This M-G-M comedy short, Waldo's Last Stand, is the one hundred ninety-fourth entry in the "Our Gang" series and the one hundred sixth talkie. Waldo has trouble selling his lemonade so Spanky decides to produce a floor show in the nearby barn. But only one customer arrives and he's not interested in buying...This marked Billy "Froggy" Laughlin's second appearance in the series but since he's silent most of the time here, the producers probably figured the audience either hadn't seen The New Pupil or had forgotten about his appearance in that one when he finally spoke at the end. That amusing gravel voice got a positive reaction so he'd become a real member by the next short. As for the rest, well, Darla was entertaining in her one number, Alfalfa sings again but with Spanky, Buckwheat, Mickey, and Leonard accompanying him this time with the same amusing off-key results and those professional dancers and singers were pretty entertaining of which one of the last of those appearing was Janet Burston, also in her second OG appearance. So on that note, Waldo's Last Stand is worth a look. P.S. This was Darwood Kaye's last OG appearance as Waldo. After appearing in a few more films, he'd join the Army, then become a minister in the Seventh Day Adventist faith. After getting married and having three sons, he'd take his family to Thailand where he settled for seventeen years with a fourth boy born in Bangkok. Eventually, he went back to Southern California where he became a pastor at the Seventh Day Adventist Church in La Crescenta. All his sons followed in his footsteps. He died in a hit-and-run accident on May 15, 2002.
This M-G-M comedy short, Good Bad Boys, is the one hundred ninety-third entry in the "Our Gang" series and the one hundred fifth talkie. Spanky accepts Mrs. Wilson's offer to take some junk from her house for 25 cents. When he arrives at the clubhouse, Alfalfa is thinking of a life of crime because his father punished him for stealing an apple from a store even though Slicker was the real culprit who palmed it on Alf before the proprietor caught him. Spanky decides to let the gang think they're stealing Mrs. Wilson's things instead of simply refusing to play along. Then a real crime involving some adults happens at the same time...Okay, yes, this was another of those teach-a-lesson entries in the series but I managed to get a few laughs out of some of the climatic chase scenes that were undercranked and the mistaken identity that resulted from the two events converging. So on that note, I say Good Bad Boys is worth a look. P.S. That's Hugh Beaumont-the future Ward Cleaver-as a judge's aide bringing in Spanky and Mrs. Wilson in the courtroom.
This M-G-M comedy short, Going' Fishin', is the one hundred ninety-second entry in the "Our Gang" series and the one hundred fourth talkie. The gang stay overnight at the window of a sporting goods store in order to catch the early bus to go fishing. The kind of bus they're going to ride is a double decker one where they can go to the top to see the view from above. But first they have to pay their fare and only Mickey has the money but he's confused which shoe it's in. I'll stop there and just say the frustration on the part of the conductor is believable but so are the kids' ignorance of how they're the cause of it which makes it all funny the way it's presented here. Paul Hurst-who's one of the few players receiving credit in these shorts-does quite well doing his slow-burn grimace throughout. In summary, Going' Fishin' is one of the better M-G-M Our Gang shorts.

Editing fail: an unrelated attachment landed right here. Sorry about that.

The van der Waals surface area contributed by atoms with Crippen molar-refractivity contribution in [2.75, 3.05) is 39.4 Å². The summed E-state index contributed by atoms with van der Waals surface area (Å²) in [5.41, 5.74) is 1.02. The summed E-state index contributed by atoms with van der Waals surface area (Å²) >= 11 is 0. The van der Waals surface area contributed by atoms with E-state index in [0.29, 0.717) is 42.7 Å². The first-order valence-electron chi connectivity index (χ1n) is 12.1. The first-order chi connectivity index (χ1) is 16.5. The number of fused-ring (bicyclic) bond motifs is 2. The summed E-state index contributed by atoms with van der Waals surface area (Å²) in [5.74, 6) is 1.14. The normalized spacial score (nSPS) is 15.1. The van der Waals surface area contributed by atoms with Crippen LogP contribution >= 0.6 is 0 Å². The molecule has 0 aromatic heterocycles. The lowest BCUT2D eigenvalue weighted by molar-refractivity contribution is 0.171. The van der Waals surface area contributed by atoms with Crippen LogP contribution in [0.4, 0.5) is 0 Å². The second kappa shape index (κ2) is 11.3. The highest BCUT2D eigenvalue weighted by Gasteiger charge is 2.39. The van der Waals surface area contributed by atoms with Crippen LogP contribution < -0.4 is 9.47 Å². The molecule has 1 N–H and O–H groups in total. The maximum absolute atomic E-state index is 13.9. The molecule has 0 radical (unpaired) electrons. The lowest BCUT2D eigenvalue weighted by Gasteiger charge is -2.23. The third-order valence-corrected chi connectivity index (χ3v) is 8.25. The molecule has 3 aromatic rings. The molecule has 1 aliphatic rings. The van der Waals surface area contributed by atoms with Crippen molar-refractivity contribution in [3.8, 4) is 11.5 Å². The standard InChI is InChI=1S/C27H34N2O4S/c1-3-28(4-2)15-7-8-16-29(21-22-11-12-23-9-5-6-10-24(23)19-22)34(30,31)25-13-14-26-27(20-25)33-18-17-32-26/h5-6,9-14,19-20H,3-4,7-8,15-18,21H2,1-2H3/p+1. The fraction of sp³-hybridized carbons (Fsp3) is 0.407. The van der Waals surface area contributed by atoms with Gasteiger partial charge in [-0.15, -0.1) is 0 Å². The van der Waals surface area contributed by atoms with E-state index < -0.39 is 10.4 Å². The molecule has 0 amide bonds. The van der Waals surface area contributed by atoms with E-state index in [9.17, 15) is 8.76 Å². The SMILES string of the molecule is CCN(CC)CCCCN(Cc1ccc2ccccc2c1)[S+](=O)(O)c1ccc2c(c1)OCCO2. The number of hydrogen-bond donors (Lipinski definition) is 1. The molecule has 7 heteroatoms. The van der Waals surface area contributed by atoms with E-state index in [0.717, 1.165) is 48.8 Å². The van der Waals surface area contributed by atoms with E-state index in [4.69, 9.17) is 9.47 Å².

In a remarkable coincidence, this was the next film on my Netflix delivery list when Anita Ekberg died several days ago. So having just watched the movie, she was quite a presence in it though I thought Ursula Andress was more sexy with what was put on her. As for the male leads-Frank Sinatra and Dean Martin-well, Dean seemed to be more professional than Frank so was the more charismatic of the two. No wonder director Robert Aldrich wanted Sinatra sacked! Despite the long running time, I mostly enjoyed this western comedy especially when The Three Stooges-Moe, Larry, and Curly Joe-arrived. So on that note, 4 for Texas is worth a look. P.S. Since It's a Wonderful Life is my favorite movie, I feel the need to note of three connections here: Joseph Biroc-one of the directors of photography on that movie was one of three responsible for second unit photography here, Ellen Corby-who was the lady James Stewart kissed when she asked for less money than the other customers at the Bailey Building & Loan there-got to join in on hitting the Stooges, and the song "Buffalo Gals"-you know the song Jimmy and Donna Reed sing outside after falling in their former high school's swimming pool-is played instrumentally during the riverboat opening.